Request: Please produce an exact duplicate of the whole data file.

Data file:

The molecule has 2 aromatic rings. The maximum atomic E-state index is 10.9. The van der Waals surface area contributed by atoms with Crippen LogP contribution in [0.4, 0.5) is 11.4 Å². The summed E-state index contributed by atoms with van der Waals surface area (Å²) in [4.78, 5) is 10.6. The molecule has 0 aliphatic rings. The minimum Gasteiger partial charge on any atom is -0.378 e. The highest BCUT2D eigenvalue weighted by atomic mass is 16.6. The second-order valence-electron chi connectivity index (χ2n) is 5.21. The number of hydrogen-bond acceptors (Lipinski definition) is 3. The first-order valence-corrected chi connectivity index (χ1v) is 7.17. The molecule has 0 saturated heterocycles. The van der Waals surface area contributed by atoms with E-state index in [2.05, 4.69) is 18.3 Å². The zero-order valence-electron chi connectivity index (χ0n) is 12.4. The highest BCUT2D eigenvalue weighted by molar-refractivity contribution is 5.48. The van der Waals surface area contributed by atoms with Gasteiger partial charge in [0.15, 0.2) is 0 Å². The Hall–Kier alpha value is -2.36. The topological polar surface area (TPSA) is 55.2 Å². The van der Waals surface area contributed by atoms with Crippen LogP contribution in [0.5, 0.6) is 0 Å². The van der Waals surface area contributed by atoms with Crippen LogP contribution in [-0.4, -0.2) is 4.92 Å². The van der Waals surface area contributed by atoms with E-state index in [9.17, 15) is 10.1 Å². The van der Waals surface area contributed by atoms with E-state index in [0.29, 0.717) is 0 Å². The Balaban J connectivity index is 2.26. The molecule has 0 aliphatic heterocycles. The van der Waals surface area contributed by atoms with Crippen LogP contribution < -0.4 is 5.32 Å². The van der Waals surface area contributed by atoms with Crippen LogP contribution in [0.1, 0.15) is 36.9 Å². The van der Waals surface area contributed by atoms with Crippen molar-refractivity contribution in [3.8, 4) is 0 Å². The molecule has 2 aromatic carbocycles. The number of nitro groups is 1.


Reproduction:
The molecule has 2 aromatic rings. The maximum atomic E-state index is 10.9. The van der Waals surface area contributed by atoms with Crippen LogP contribution in [0.4, 0.5) is 11.4 Å². The summed E-state index contributed by atoms with van der Waals surface area (Å²) in [4.78, 5) is 10.6. The molecule has 0 aliphatic rings. The minimum Gasteiger partial charge on any atom is -0.378 e. The highest BCUT2D eigenvalue weighted by atomic mass is 16.6. The second-order valence-electron chi connectivity index (χ2n) is 5.21. The number of hydrogen-bond acceptors (Lipinski definition) is 3. The first-order valence-corrected chi connectivity index (χ1v) is 7.17. The molecule has 0 saturated heterocycles. The van der Waals surface area contributed by atoms with E-state index in [2.05, 4.69) is 18.3 Å². The zero-order valence-electron chi connectivity index (χ0n) is 12.4. The highest BCUT2D eigenvalue weighted by molar-refractivity contribution is 5.48. The van der Waals surface area contributed by atoms with Gasteiger partial charge in [0.15, 0.2) is 0 Å². The Hall–Kier alpha value is -2.36. The topological polar surface area (TPSA) is 55.2 Å². The van der Waals surface area contributed by atoms with Crippen LogP contribution in [0.5, 0.6) is 0 Å². The van der Waals surface area contributed by atoms with Crippen LogP contribution in [-0.4, -0.2) is 4.92 Å². The van der Waals surface area contributed by atoms with E-state index in [9.17, 15) is 10.1 Å². The van der Waals surface area contributed by atoms with E-state index in [0.29, 0.717) is 0 Å². The Balaban J connectivity index is 2.26. The molecule has 0 aliphatic heterocycles. The van der Waals surface area contributed by atoms with Crippen LogP contribution < -0.4 is 5.32 Å². The van der Waals surface area contributed by atoms with Crippen LogP contribution in [0.1, 0.15) is 36.9 Å². The van der Waals surface area contributed by atoms with Crippen molar-refractivity contribution in [3.8, 4) is 0 Å². The molecule has 2 aromatic carbocycles. The number of nitro groups is 1.